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I am not a knife afficianado. I don't collect knives or read extensively about knives. I don't belong to knife forums. I don't subscribe to knife magazines and I don't attend knife shows. I just don't care all that much.

I have sharp-edged tools that I use to prepare ingredients so I can cook them. I can slice a tomato paper thin though I see no reason to. I can cut all the meats, fruits and vegtables I cook with and chop through some poultry bones when I need to.

BTW, I also have a Japanese ceramic knife that is sharp and does all the same things my German knives do.

Sorry for the rant, but I get the feeling sometimes that you all won't rest until I switch to Japanese knives.

Well, Buzz & I are knife forum geeks, so take our comments with a grain of salt. Ol' Buzz isn't happy if a knife can't treetop hair or fillet a hair into three peices. In the Kitchen section of my favorite knife forum occasionally there'll be a dust-up over German vs Japanese knives, so this is nothing new. I can respect that you like your Wusthofs and Henckles; as a pro chef and long time cook I can tell you there's still room in my roll for a couple Germans.

But- and it's a "big but" I think Japanese knives do make you a better cook. A sharper knife simply cuts more accurately and does less damage to the food. Soft things don't get squished as easily, crusty things like bread don't make "sawdust." Uniformity of your cuts improves when using a terrifyingly sharp precision tool, and those thin accurate slices will cook more evenly. Ditto for that "better pan"- I look like a freakin' wizard making omelletes in my Calphalon pans, but merely mortal using my sister's $5 Wal-Mart pans!

There's no one as zealous (perhaps overzealous) than a convert. I've stuck up for the Germans for quite a while on the forums. Oh, I knew the better Japanese knives left all the Germans for dead, but I considered price a valid point, too. But Tojiro smashes that last excuse, and there are probably other inexpensive Niponese blades that are good. The secret of the Japanese knife is it's unique construction: the hagane & jigane. By folding softer metal around a very hard core an edge with a very acute angle can be created, and that edge will be durable. The much softer Germans simply cannot be made to be as thin and sharp as a Shun or Hattori.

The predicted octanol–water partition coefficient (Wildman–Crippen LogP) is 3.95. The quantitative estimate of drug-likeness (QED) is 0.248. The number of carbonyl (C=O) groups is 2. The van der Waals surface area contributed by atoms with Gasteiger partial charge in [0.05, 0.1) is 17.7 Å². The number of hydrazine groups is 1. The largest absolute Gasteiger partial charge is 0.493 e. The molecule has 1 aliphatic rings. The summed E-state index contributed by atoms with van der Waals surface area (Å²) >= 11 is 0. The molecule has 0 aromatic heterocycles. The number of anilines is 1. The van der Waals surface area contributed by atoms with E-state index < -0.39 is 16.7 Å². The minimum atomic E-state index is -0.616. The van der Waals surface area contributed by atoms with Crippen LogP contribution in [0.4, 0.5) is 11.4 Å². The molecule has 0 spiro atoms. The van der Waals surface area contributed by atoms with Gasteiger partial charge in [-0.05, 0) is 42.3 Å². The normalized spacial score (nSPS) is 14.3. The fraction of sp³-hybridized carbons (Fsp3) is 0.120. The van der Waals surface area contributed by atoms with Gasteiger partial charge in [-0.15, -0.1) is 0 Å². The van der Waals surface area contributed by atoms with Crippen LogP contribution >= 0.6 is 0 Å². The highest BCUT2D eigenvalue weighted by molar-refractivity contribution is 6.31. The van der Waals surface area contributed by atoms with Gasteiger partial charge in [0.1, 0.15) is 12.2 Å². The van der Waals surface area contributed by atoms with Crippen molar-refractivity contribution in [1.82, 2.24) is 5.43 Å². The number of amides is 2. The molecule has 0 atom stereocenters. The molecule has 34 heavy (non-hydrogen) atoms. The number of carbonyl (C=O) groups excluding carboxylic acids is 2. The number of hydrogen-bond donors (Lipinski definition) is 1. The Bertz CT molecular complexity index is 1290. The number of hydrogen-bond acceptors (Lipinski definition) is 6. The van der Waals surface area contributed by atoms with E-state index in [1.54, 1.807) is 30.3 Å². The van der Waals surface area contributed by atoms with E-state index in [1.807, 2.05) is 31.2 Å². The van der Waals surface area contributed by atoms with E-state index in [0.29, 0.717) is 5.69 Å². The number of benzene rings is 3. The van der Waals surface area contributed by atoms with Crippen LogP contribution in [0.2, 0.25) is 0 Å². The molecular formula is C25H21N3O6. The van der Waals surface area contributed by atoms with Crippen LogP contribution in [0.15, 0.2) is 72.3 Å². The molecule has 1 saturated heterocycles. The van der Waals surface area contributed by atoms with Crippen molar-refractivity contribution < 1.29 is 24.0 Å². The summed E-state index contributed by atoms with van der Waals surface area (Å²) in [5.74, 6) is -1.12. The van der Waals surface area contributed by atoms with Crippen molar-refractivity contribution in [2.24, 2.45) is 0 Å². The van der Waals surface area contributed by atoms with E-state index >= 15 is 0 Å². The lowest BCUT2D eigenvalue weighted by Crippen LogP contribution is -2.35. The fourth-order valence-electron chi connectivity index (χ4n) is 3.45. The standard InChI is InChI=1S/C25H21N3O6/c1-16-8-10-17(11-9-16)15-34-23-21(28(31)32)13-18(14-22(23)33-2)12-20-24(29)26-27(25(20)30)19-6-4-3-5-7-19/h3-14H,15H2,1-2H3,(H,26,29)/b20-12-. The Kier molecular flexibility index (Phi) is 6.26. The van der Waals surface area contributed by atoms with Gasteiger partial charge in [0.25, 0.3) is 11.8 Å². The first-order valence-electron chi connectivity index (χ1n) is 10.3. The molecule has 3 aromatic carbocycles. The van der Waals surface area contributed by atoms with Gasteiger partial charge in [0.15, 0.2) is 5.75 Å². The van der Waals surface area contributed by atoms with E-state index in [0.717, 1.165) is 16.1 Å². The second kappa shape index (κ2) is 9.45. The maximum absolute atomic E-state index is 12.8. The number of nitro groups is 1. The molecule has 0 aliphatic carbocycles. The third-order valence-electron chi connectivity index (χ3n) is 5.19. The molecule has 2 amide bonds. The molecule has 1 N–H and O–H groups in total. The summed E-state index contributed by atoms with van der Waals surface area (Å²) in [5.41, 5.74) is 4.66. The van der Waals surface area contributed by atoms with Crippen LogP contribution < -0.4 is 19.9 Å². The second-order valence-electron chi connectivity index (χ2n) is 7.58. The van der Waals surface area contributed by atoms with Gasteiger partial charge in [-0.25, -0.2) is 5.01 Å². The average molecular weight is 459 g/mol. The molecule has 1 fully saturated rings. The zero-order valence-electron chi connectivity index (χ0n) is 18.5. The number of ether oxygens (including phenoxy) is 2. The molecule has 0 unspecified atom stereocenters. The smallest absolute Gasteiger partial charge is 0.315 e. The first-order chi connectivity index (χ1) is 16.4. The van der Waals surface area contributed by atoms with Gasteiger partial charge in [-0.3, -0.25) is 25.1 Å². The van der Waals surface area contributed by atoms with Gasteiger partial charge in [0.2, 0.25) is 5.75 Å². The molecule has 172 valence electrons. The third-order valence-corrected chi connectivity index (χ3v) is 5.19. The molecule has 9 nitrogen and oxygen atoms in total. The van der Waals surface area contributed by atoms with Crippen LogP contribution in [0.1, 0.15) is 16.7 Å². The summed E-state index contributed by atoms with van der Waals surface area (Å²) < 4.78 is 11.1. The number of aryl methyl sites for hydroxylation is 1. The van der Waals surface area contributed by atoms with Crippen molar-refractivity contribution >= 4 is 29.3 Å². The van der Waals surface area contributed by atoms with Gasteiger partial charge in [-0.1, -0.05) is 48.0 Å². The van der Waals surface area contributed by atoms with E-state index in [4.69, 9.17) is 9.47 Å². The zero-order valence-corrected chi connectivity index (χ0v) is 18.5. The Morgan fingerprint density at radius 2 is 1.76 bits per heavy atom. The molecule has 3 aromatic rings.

It's not that we can't respect your choice, just understand that when you flatly reject the Japanese knives you're throwing the gauntlet down in front of us knife geeks.
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Old 02-20-2008, 02:27 AM   #45
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Btw, Andy M.- I wish you would buy just one Tojiro from the link Buzzard provided. I'd go so far as to say that so long as you bought one I don't already have, I'd buy it from you if you don't love it. I don't have a gyuto smaller than 240 mm nor do I have a Tojiro Sujihiki.
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Old 02-20-2008, 07:25 AM   #46
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[quote=Rob Babcock;553056]Well, Buzz & I are knife forum geeks, so take our comments with a grain of salt. Ol' Buzz isn't happy if a knife can't treetop hair or fillet a hair into three peices. In the Kitchen section of my favorite knife forum occasionally there'll be a dust-up over German vs Japanese knives, so this is nothing new.

I'm not dusting it up with you. I am acknowledging the Japanese knives are better and I don't care!

I can respect that you like your Wusthofs and Henckles; as a pro chef and long time cook I can tell you there's still room in my roll for a couple Germans.